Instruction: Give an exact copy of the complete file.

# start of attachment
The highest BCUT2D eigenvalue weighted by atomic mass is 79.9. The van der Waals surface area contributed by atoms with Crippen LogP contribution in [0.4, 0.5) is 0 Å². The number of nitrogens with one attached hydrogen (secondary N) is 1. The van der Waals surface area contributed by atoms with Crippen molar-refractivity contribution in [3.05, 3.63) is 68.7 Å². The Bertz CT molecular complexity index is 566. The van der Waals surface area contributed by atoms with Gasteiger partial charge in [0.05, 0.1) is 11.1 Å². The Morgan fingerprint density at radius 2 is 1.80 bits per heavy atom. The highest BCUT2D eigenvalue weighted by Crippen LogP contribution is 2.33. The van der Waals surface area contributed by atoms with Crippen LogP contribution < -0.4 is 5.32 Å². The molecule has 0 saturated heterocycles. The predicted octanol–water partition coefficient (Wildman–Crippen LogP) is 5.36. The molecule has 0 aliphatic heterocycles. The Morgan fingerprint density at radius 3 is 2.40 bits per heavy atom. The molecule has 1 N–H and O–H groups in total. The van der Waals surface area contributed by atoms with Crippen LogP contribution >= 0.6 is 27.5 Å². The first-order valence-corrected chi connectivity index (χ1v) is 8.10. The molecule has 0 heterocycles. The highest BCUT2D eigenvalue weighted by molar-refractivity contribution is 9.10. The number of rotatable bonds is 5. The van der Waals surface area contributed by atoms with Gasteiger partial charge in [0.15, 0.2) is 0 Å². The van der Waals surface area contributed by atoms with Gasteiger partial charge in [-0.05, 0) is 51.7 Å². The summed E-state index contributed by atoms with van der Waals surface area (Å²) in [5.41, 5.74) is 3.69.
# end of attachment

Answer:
The highest BCUT2D eigenvalue weighted by atomic mass is 79.9. The van der Waals surface area contributed by atoms with Crippen LogP contribution in [0.4, 0.5) is 0 Å². The number of nitrogens with one attached hydrogen (secondary N) is 1. The van der Waals surface area contributed by atoms with Crippen molar-refractivity contribution in [3.05, 3.63) is 68.7 Å². The Bertz CT molecular complexity index is 566. The van der Waals surface area contributed by atoms with Gasteiger partial charge in [0.05, 0.1) is 11.1 Å². The Morgan fingerprint density at radius 2 is 1.80 bits per heavy atom. The highest BCUT2D eigenvalue weighted by Crippen LogP contribution is 2.33. The van der Waals surface area contributed by atoms with Crippen LogP contribution < -0.4 is 5.32 Å². The molecule has 0 saturated heterocycles. The predicted octanol–water partition coefficient (Wildman–Crippen LogP) is 5.36. The molecule has 0 aliphatic heterocycles. The Morgan fingerprint density at radius 3 is 2.40 bits per heavy atom. The molecule has 1 N–H and O–H groups in total. The van der Waals surface area contributed by atoms with Crippen LogP contribution >= 0.6 is 27.5 Å². The first-order valence-corrected chi connectivity index (χ1v) is 8.10. The molecule has 0 heterocycles. The highest BCUT2D eigenvalue weighted by molar-refractivity contribution is 9.10. The number of rotatable bonds is 5. The van der Waals surface area contributed by atoms with Gasteiger partial charge in [0.15, 0.2) is 0 Å². The van der Waals surface area contributed by atoms with Gasteiger partial charge in [-0.05, 0) is 51.7 Å². The summed E-state index contributed by atoms with van der Waals surface area (Å²) in [5.41, 5.74) is 3.69.